How Pastors Should Leave Difficult Churches

In Saturday’s post, we heard from Chris Bonts as he shared the painful story of his difficult church. Today, we conclude the conversation as Chris tells us how to leave a difficult church.

As a reminder, this story is very personal for Chris. He experienced these pains to the point that he was pressured to leave the church. I encourage you again to read his fascinating eBook, How to Survive a Difficult Church.

Thom: Chris, when did you know it was time to leave the difficult church?

Chris: When I became convinced, through prayer, wise counsel and a number of events, that I would not be the pastor to lead the church to resolve the aforementioned issues in a manner that would bring glory to Christ, improve the health of the church, and place us in a position to reach the community with the gospel. 

My mistakes in leadership and the attacks of certain factions had just proven too costly to allow us to move forward together. It didn’t hurt that there were a number of deacons who agreed with my assessment. 

Thom: What advice can you give pastors if they come to the point where they know they must leave the difficult church?

Chris: The pastor should leave in as godly a manner as possible. While it will be tempting to use your final words from the pulpit to get in a parting shot at those who undermined your ministry, to act in such a manner would be to abandon the example of Christ.

I believe a pastor should leave in a manner that makes it as easy as possible for the next pastor of that church to reap the harvest for God’s glory. The pastor should leave in a manner that allows those who are paying attention to see Jesus, to see a biblical example of loving those with whom we disagree.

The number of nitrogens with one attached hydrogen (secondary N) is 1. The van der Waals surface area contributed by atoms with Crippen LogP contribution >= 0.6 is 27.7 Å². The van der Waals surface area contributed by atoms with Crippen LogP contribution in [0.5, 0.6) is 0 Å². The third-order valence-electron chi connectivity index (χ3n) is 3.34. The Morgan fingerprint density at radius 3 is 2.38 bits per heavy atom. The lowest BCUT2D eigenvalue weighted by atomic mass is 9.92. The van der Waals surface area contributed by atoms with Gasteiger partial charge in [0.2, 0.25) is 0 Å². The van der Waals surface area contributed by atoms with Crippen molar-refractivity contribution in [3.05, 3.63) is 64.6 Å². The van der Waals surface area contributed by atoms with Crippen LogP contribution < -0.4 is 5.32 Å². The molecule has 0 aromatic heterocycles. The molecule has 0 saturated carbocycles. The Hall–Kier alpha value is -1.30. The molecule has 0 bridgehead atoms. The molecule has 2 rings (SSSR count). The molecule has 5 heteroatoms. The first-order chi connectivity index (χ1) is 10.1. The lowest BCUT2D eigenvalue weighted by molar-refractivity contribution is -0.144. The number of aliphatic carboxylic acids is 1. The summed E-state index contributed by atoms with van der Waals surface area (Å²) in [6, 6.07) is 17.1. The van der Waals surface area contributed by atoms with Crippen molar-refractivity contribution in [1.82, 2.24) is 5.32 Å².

Additionally, the pastor should leave in a manner that does not cause others to lose faith in the church. I have seen far too many Christians over the years grow disillusioned with the cause of Christ and the church of Christ because of how the church treated a pastor to whom they were close, causing great harm to their walk with Christ. 

When I resigned, I wanted to be more attentive to the needs of those in my flock than any desire to justify myself in the flesh.

Additionally, I wanted to resign in a manner that protected my children from the ugliness of church ministry. I didn’t want my children to think, for even a moment, that the church had hurt their father. In many ways, I am still their hero. They would have taken an attack on me personally, which would have hurt their love of the church. I want my kids to love the church because loving the church is a vital part of loving Jesus Christ. 

I did not want to resign or leave in a manner that would cause them to love the church or Jesus less.

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Thom Rainer
Thom S. Rainer is the president and CEO of LifeWay Christian Resources (LifeWay.com). Among his greatest joys are his family: his wife Nellie Jo; three sons, Sam, Art, and Jess; and six grandchildren. He was founding dean of the Billy Graham School of Missions, Evangelism, and Church Growth at The Southern Baptist Theological Seminary. His many books include Surprising Insights from the Unchurched, The Unexpected Journey, and Breakout Churches.